However, in the implementation of such a system, there are specific difficulties, such as time, coordination and clarity concerning what is required, both for students and for teachers [40]. In a more specific way, we refer a summary of the students’ opinion about their experience in higher education in the attainment of competences [37] and which regard aspects considered critical by these actors: clear definition of the competence in question; engagement of all stakeholders involved in the teaching process; overall perspective of the process, beyond disciplinary areas; articulation of theoretical contents; more immediate professional reality; active teaching; autonomy of the responsible student; practice in context; continuous monitoring; coordination among teachers; a low student-teacher ratio; and assessment [37].
Assessment, as formative moment(s), seems to be critical in this process, if appropriate in terms of the content assessed and when applied. Some important points are to be highlighted [37]: knowledge integration; be contextualised and with clear criteria; feedback during the process; reflexivity and metacognition; instrumentation; and agents [37]. Still on the assessment of competences, Cabrera Lanzo and Olmo [16] consider that assessment should be a learning opportunity and, in this sense, should be used to promote the attainment of competences by students. In this assessment of competences, they should be articulated collectively, integrate diverse knowledge and have an applied nature. On the other hand, they should be specified in thematic objectives consistent with the logic of each course and the moment in which the course is taught. Above all, the assessment of competences should have a formative meaning. Figure 1 presents the summary proposal on the assessment of transversal competences put forward by the authors [16] (p. 26) and which entails the need to define and materialise the competences to be developed and assessed, so as to be possible to clarify and foster the need to diversify agents and evaluation techniques, the need for an academic coordination, the need for the student to be responsible for learning and assessment and the need to understand the competition as a progress, not as an immediate goal.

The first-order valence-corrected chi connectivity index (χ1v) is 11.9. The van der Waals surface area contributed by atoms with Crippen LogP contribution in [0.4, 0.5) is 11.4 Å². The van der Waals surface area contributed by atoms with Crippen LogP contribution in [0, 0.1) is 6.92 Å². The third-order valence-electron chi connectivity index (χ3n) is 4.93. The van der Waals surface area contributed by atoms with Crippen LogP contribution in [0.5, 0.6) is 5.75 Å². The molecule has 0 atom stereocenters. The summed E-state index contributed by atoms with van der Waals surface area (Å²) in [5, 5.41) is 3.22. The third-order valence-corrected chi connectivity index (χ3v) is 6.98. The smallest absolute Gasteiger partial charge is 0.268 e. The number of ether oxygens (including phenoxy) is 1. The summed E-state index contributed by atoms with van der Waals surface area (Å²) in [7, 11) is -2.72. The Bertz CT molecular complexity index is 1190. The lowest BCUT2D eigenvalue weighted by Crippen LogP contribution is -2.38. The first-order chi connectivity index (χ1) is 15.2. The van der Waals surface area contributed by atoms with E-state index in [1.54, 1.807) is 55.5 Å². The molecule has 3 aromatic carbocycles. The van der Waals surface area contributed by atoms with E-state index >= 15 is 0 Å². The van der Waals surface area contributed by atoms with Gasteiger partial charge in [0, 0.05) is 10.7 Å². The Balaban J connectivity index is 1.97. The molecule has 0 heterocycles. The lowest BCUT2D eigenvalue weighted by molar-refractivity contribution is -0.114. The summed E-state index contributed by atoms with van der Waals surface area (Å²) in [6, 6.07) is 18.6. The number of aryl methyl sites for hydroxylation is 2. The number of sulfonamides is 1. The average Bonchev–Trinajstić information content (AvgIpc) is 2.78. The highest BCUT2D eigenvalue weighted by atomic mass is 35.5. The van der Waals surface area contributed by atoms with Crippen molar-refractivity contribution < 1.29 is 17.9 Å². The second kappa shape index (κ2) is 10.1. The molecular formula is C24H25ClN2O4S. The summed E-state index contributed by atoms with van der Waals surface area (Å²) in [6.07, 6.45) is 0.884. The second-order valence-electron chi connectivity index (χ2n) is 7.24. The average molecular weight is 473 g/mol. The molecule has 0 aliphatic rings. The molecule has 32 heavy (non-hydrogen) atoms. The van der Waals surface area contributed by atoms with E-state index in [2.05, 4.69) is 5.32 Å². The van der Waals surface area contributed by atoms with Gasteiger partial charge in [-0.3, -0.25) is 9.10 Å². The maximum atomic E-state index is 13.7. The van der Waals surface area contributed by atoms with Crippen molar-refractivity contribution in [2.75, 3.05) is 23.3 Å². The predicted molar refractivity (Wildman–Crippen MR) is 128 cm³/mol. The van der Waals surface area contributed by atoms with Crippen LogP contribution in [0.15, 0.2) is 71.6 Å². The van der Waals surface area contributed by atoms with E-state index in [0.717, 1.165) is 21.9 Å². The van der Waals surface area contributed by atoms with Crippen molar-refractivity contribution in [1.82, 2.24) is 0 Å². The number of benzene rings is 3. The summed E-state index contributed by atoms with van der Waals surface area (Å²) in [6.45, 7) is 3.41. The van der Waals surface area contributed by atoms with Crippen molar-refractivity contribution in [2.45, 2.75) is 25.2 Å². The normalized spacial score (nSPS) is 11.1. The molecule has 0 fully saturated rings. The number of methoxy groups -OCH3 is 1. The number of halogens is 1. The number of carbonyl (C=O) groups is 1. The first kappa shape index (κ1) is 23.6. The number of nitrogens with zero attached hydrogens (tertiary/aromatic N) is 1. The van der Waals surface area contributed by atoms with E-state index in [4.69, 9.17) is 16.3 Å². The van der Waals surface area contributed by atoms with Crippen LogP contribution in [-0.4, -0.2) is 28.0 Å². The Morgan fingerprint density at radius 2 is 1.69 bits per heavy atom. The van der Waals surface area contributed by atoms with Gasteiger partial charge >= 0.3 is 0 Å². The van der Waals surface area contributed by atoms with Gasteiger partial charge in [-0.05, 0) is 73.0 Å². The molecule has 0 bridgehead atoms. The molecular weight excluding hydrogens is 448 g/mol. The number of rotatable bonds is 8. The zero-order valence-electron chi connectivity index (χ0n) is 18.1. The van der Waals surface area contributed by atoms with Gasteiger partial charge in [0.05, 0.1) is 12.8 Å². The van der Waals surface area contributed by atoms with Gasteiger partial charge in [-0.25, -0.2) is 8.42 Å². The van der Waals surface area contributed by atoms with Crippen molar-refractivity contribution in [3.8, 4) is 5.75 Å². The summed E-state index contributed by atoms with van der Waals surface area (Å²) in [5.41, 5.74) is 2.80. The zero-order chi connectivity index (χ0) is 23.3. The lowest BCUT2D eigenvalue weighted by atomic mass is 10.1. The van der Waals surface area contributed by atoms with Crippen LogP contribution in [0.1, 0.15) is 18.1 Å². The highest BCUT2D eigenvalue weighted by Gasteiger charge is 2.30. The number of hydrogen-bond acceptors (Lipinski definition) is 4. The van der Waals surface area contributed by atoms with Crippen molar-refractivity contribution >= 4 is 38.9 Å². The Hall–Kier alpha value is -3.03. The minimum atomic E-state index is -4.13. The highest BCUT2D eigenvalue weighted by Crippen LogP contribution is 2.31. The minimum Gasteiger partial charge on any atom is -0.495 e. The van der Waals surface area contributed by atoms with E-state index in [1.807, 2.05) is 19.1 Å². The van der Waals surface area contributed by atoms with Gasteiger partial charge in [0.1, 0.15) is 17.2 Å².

7. Conclusions

This reflection on the importance and learning processes, by students, of transversal competences in higher education sought to demonstrate the relevance of this type of competences to be seized by HEIs, as well as the need for clarity in their definition [14], so as to foster their learning.